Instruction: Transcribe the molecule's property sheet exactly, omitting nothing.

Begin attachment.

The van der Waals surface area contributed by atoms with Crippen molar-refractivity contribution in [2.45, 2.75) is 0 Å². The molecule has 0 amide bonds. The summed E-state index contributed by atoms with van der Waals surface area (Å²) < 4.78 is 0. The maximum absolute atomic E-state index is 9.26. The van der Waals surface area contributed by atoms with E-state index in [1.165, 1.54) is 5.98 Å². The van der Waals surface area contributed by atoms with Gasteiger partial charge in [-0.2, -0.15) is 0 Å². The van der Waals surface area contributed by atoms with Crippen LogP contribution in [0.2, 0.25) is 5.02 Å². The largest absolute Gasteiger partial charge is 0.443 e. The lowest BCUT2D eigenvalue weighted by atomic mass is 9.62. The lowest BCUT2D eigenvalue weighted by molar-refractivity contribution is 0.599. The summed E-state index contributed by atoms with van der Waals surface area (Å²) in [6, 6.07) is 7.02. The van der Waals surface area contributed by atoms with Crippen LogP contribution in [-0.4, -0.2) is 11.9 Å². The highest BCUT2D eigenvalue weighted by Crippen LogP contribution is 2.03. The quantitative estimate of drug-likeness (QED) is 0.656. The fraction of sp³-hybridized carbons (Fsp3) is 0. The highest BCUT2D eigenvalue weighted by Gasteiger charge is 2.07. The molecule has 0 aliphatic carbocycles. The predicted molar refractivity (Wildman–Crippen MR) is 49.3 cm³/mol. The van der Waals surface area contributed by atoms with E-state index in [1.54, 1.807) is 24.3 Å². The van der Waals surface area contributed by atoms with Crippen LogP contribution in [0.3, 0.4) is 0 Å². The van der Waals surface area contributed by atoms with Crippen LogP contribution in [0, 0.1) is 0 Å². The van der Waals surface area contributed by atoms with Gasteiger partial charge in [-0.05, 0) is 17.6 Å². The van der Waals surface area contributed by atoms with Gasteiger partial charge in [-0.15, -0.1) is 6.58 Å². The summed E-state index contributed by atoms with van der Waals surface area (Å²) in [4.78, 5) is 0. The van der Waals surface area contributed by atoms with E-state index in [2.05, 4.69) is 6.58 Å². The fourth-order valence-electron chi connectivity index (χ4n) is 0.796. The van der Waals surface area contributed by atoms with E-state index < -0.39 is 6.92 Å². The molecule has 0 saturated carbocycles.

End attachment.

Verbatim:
The van der Waals surface area contributed by atoms with Crippen molar-refractivity contribution in [2.45, 2.75) is 0 Å². The molecule has 0 amide bonds. The summed E-state index contributed by atoms with van der Waals surface area (Å²) < 4.78 is 0. The maximum absolute atomic E-state index is 9.26. The van der Waals surface area contributed by atoms with E-state index in [1.165, 1.54) is 5.98 Å². The van der Waals surface area contributed by atoms with Gasteiger partial charge in [-0.2, -0.15) is 0 Å². The van der Waals surface area contributed by atoms with Crippen LogP contribution in [0.2, 0.25) is 5.02 Å². The largest absolute Gasteiger partial charge is 0.443 e. The lowest BCUT2D eigenvalue weighted by atomic mass is 9.62. The lowest BCUT2D eigenvalue weighted by molar-refractivity contribution is 0.599. The summed E-state index contributed by atoms with van der Waals surface area (Å²) in [6, 6.07) is 7.02. The van der Waals surface area contributed by atoms with Crippen LogP contribution in [-0.4, -0.2) is 11.9 Å². The highest BCUT2D eigenvalue weighted by Crippen LogP contribution is 2.03. The quantitative estimate of drug-likeness (QED) is 0.656. The fraction of sp³-hybridized carbons (Fsp3) is 0. The highest BCUT2D eigenvalue weighted by Gasteiger charge is 2.07. The molecule has 0 aliphatic carbocycles. The predicted molar refractivity (Wildman–Crippen MR) is 49.3 cm³/mol. The van der Waals surface area contributed by atoms with E-state index in [1.54, 1.807) is 24.3 Å². The van der Waals surface area contributed by atoms with Crippen LogP contribution in [0.3, 0.4) is 0 Å². The van der Waals surface area contributed by atoms with Crippen LogP contribution in [0, 0.1) is 0 Å². The van der Waals surface area contributed by atoms with Gasteiger partial charge in [-0.05, 0) is 17.6 Å². The van der Waals surface area contributed by atoms with Gasteiger partial charge in [-0.15, -0.1) is 6.58 Å². The summed E-state index contributed by atoms with van der Waals surface area (Å²) in [4.78, 5) is 0. The van der Waals surface area contributed by atoms with E-state index in [2.05, 4.69) is 6.58 Å². The fourth-order valence-electron chi connectivity index (χ4n) is 0.796. The van der Waals surface area contributed by atoms with E-state index < -0.39 is 6.92 Å². The molecule has 0 saturated carbocycles.